Footpath sparks furious row over ‘undemocratic’ decision

Wednesday December 20th 2023

Midlothian Council Meeting Rosewell Auchendinny footpath

Councillors at the Midlothian council meeting on Tuesday.


Written by Local Democracy Reporter, Marie Sharp

Council officers were accused of riding a ‘horse and cart’ through the democratic process in a furious row over a decision to resurface a footpath.

Midlothian councillors clashed after they were presented with a report confirming that the path, between Rosewell and Auchendinny, was to be covered with Flexipave at a cost of £550,000 to the local authority. The decision to use Flexipave had been decided at a meeting of Midlothian’s Cabinet on 28th November 2023. The Flexipave option is £221,000 costlier than the originally proposed asphalt solution which had been discussed at the council meeting in June. The path is being funded by active travel grants rather than through council funds

Councillor Derek Milligan, leader of the Labour group, told the meeting that he had understood no decision would be taken until a report on a public consultation into the options had been brought back to council [the council meeting where all councillors are present] for approval.

Instead, he said, the council’s SNP administration cabinet [meeting where only SNP councillors are present] had given officers the green light to go ahead with it, before it was brought before full council for ‘noting’. [‘Noting’ means councillors are simply given a copy of the report, whereas a report for ‘decision’ means councillors discuss and take a decision about the report.]

He told the meeting: “When we discussed this back in June there were different views but what is very clear to me is that we agreed it would go out to a consultation with a further report coming back to council. What we have here is a report for noting not a decision.

“That drives a horse and cart through the democratic process. You have effectively taken away the right of this council to take its own decisions and taken it to where you thought you would get the outcome you wanted and that is not acceptable.

“There is a complete lack of trust here between elected members and officers.”

Councillor Milligan brought a motion rejecting the report and calling for a new report to be brought to full council’s next meeting in February for a decision to be taken.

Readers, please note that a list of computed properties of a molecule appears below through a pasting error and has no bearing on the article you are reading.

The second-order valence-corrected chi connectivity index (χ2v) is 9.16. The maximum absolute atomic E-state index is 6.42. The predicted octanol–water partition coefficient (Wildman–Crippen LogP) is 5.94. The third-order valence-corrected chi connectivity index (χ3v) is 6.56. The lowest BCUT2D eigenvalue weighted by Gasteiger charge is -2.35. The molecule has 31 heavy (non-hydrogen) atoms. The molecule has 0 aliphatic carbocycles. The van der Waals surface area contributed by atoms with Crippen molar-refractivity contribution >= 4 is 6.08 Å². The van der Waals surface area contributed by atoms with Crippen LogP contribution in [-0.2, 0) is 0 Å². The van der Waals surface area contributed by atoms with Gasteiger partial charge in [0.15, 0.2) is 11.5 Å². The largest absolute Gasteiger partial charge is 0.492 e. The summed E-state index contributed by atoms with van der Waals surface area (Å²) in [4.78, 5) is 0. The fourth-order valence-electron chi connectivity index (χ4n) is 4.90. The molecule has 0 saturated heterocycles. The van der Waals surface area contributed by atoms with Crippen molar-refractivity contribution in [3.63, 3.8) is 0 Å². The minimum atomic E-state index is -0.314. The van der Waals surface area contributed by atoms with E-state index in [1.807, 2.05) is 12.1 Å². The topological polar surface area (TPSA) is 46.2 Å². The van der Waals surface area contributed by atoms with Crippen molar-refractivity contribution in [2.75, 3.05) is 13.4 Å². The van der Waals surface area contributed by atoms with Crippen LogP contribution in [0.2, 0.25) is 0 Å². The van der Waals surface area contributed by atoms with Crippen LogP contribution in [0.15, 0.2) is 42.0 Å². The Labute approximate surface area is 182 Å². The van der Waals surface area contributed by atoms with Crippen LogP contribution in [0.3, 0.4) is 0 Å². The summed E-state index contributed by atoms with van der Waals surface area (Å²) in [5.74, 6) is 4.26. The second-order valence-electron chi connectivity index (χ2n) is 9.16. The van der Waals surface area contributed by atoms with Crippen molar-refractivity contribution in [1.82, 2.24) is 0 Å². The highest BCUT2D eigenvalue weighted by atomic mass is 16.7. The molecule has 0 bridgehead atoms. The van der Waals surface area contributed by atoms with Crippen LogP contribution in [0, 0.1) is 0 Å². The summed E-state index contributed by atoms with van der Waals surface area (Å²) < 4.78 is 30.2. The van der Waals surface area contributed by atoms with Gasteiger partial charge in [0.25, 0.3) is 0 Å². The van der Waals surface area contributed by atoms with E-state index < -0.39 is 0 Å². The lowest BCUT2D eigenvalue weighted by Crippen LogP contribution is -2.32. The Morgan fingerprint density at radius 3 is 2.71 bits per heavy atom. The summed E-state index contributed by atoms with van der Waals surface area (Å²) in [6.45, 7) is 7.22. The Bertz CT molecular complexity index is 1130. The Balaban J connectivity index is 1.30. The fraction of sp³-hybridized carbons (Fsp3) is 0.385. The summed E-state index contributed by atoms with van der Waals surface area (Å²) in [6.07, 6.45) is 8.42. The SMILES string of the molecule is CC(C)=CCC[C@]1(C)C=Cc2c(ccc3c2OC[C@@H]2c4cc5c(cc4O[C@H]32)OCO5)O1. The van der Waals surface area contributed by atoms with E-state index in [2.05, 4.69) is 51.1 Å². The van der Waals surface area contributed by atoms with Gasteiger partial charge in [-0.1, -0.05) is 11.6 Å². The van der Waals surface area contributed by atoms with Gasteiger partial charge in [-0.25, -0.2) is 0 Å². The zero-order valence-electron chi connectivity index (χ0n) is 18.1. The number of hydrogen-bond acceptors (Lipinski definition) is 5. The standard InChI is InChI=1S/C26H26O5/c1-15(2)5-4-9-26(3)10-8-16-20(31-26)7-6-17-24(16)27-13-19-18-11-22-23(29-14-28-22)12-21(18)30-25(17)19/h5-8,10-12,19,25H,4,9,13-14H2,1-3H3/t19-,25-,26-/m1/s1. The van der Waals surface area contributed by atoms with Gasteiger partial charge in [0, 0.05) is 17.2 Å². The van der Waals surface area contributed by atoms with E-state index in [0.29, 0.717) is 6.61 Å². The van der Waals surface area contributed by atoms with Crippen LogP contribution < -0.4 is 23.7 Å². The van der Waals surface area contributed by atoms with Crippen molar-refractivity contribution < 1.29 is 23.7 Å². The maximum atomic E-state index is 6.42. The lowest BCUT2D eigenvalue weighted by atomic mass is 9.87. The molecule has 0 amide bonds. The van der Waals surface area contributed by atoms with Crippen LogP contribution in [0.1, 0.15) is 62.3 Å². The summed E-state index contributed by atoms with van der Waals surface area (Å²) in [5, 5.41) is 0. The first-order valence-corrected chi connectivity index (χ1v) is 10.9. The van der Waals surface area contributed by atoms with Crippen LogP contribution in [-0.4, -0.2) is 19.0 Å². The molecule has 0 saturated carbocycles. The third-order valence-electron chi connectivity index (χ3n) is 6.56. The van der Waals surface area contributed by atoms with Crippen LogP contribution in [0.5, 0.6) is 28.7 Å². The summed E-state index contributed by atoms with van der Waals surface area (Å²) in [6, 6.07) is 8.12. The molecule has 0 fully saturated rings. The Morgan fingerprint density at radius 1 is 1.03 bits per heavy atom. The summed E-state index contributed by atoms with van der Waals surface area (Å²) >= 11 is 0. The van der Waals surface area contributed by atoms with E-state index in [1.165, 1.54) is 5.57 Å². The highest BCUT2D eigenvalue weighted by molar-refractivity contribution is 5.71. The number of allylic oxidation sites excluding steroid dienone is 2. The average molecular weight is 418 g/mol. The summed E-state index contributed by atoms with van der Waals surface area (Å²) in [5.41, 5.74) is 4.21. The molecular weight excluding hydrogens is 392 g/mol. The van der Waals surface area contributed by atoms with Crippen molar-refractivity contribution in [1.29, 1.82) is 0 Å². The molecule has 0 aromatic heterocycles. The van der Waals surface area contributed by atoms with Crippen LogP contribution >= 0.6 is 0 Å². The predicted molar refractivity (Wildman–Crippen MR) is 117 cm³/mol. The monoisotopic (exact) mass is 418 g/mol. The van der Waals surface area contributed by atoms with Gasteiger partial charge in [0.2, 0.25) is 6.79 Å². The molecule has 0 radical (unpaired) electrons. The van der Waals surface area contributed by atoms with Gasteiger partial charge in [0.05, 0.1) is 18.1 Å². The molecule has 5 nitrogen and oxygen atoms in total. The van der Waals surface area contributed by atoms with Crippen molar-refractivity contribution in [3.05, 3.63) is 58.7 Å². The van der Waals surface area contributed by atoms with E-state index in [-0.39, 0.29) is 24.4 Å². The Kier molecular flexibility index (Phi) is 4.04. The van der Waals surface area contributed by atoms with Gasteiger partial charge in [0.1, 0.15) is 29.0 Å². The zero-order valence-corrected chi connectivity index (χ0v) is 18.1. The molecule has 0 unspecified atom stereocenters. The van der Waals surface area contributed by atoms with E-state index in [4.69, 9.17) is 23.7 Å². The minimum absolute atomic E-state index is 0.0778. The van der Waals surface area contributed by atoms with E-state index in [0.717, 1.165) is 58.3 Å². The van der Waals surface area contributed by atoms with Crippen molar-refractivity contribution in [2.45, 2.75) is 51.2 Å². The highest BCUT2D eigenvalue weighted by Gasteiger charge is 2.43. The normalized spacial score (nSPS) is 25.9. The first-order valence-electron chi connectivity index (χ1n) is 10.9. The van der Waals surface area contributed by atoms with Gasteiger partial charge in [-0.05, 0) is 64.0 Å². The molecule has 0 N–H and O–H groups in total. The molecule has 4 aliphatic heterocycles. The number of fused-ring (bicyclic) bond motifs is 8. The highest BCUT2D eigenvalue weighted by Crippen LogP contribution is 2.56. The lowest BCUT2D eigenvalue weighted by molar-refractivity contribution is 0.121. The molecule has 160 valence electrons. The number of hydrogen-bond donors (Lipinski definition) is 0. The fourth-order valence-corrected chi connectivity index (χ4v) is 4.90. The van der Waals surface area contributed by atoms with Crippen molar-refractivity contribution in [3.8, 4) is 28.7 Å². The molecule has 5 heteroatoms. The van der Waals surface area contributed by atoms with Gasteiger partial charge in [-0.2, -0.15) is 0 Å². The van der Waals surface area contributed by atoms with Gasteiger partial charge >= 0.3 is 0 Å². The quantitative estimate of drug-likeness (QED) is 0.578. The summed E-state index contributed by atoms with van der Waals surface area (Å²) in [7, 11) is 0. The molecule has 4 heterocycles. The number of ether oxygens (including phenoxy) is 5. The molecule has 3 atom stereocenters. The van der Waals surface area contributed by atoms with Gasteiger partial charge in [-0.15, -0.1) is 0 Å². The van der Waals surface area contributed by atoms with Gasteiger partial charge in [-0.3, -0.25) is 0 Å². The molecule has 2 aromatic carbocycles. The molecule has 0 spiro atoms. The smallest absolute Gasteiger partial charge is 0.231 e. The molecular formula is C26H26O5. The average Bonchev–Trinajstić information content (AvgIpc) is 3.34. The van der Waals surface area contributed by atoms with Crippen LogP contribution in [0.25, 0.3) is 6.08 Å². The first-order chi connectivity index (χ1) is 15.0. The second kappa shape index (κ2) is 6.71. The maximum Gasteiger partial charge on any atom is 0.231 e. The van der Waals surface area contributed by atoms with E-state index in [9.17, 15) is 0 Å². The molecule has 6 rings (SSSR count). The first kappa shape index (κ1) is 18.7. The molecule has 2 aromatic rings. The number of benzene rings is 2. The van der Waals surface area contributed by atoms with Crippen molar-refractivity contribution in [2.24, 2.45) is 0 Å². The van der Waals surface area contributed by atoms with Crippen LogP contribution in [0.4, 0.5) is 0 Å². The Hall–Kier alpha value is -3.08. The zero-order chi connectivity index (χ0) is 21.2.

He was backed by Councillor Russell Imrie who said he found it “appalling that officers had acted in this way”.

He added: “The democratic process is that this council is the body where decisions should be made.”

However council leader Kelly Parry denied the process had been undemocratic telling the meeting the paper which went to cabinet last month to approve the path could have been called in by the council’s scrutiny committee.

She said: “At no point has anyone from the Labour group got in touch with myself or any cabinet member to discuss the paper, so I take umbridge at coming into council chamber and criticising council officers for carrying out a job they were given governance to do.”

The council’s principal solicitor Alan Turpie told the meeting that elected members had agreed in June to hold a public consultation over the options for the path and there had been nothing wrong with cabinet taking the decision which was in its remit.

He said: “The minutes of the meeting do not specifically retain the final decision to the council but rather the outcome to council.”

However Councillor Milligan said his understanding of that was the outcome of the consultation would be brought to council for decision.

And Councillor Peter Smaill pointed out that the minutes also stated that costs would be brought back to council and that had not been done saying: “We can’t go on having expenditure occur outside council, which council expects it will have a chance to review.”

Councillor David Virgo told the meeting he was ‘baffled’ by the ‘fiery rhetoric around a footpath” as he proposed a middle ground of noting the current report but asking for a review of procedure to be looked at to clarify things.

He said: “Let get this (the path) done for the people of Midlothian and have maybe a review of standing orders to make sure we are all crystal clear on how things should happen.

“I am not quite at the point of losing trust in officers, I feel that is overstating it.”

Councillors were split with nine voting to note the report and nine voting to reject it. Provost Debbi McCall had the casting vote and voted to note the report.

You can watch a recording of the meeting below.
 


 

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